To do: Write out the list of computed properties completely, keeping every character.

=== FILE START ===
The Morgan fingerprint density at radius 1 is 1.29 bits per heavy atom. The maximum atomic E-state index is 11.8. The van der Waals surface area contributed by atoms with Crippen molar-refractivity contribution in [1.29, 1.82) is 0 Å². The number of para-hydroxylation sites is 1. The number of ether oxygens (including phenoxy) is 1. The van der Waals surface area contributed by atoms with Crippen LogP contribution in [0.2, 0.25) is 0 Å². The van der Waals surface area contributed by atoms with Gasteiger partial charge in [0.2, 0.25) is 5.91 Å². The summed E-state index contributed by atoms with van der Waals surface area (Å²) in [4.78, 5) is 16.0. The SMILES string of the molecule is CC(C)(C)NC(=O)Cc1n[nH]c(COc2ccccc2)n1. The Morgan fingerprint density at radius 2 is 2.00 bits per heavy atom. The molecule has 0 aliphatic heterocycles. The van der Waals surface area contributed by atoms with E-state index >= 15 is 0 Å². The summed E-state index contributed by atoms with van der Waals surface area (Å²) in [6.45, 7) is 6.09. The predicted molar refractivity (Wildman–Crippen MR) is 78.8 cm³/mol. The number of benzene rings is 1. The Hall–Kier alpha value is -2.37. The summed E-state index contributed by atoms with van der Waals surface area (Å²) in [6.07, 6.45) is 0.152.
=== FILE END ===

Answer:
The Morgan fingerprint density at radius 1 is 1.29 bits per heavy atom. The maximum atomic E-state index is 11.8. The van der Waals surface area contributed by atoms with Crippen molar-refractivity contribution in [1.29, 1.82) is 0 Å². The number of para-hydroxylation sites is 1. The number of ether oxygens (including phenoxy) is 1. The van der Waals surface area contributed by atoms with Crippen LogP contribution in [0.2, 0.25) is 0 Å². The van der Waals surface area contributed by atoms with Gasteiger partial charge in [0.2, 0.25) is 5.91 Å². The summed E-state index contributed by atoms with van der Waals surface area (Å²) in [4.78, 5) is 16.0. The SMILES string of the molecule is CC(C)(C)NC(=O)Cc1n[nH]c(COc2ccccc2)n1. The Morgan fingerprint density at radius 2 is 2.00 bits per heavy atom. The molecule has 0 aliphatic heterocycles. The van der Waals surface area contributed by atoms with E-state index >= 15 is 0 Å². The summed E-state index contributed by atoms with van der Waals surface area (Å²) in [6.45, 7) is 6.09. The predicted molar refractivity (Wildman–Crippen MR) is 78.8 cm³/mol. The number of benzene rings is 1. The Hall–Kier alpha value is -2.37. The summed E-state index contributed by atoms with van der Waals surface area (Å²) in [6.07, 6.45) is 0.152.